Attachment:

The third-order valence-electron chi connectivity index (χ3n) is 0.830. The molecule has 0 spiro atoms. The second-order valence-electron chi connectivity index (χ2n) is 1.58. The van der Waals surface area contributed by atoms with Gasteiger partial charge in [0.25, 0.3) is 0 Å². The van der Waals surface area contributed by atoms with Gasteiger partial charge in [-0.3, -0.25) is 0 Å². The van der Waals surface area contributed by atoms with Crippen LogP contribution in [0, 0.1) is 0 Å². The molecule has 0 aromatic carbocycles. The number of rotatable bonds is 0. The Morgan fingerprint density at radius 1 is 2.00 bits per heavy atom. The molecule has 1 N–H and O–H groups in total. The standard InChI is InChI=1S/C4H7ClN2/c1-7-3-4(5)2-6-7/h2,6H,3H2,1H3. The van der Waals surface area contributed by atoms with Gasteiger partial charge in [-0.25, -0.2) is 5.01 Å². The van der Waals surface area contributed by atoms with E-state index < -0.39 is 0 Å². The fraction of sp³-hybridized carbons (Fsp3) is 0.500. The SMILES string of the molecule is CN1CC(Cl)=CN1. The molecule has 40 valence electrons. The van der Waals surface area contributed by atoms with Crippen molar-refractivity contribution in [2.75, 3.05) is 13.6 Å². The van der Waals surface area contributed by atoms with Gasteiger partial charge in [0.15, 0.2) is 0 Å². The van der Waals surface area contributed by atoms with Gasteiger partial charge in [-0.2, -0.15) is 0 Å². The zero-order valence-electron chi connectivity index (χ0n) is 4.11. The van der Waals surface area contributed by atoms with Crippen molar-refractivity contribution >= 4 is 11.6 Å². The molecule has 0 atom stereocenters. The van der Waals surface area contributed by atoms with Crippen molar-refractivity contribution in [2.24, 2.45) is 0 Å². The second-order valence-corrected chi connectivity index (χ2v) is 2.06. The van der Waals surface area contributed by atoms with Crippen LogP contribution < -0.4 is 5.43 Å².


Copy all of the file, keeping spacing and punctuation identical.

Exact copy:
The third-order valence-electron chi connectivity index (χ3n) is 0.830. The molecule has 0 spiro atoms. The second-order valence-electron chi connectivity index (χ2n) is 1.58. The van der Waals surface area contributed by atoms with Gasteiger partial charge in [0.25, 0.3) is 0 Å². The van der Waals surface area contributed by atoms with Gasteiger partial charge in [-0.3, -0.25) is 0 Å². The van der Waals surface area contributed by atoms with Crippen LogP contribution in [0, 0.1) is 0 Å². The molecule has 0 aromatic carbocycles. The number of rotatable bonds is 0. The Morgan fingerprint density at radius 1 is 2.00 bits per heavy atom. The molecule has 1 N–H and O–H groups in total. The standard InChI is InChI=1S/C4H7ClN2/c1-7-3-4(5)2-6-7/h2,6H,3H2,1H3. The van der Waals surface area contributed by atoms with Gasteiger partial charge in [-0.25, -0.2) is 5.01 Å². The van der Waals surface area contributed by atoms with E-state index < -0.39 is 0 Å². The fraction of sp³-hybridized carbons (Fsp3) is 0.500. The SMILES string of the molecule is CN1CC(Cl)=CN1. The molecule has 40 valence electrons. The van der Waals surface area contributed by atoms with Crippen molar-refractivity contribution in [2.75, 3.05) is 13.6 Å². The van der Waals surface area contributed by atoms with Gasteiger partial charge in [0.15, 0.2) is 0 Å². The van der Waals surface area contributed by atoms with Gasteiger partial charge in [-0.2, -0.15) is 0 Å². The zero-order valence-electron chi connectivity index (χ0n) is 4.11. The van der Waals surface area contributed by atoms with Crippen molar-refractivity contribution >= 4 is 11.6 Å². The molecule has 0 atom stereocenters. The van der Waals surface area contributed by atoms with Crippen molar-refractivity contribution in [2.24, 2.45) is 0 Å². The second-order valence-corrected chi connectivity index (χ2v) is 2.06. The van der Waals surface area contributed by atoms with Crippen LogP contribution < -0.4 is 5.43 Å².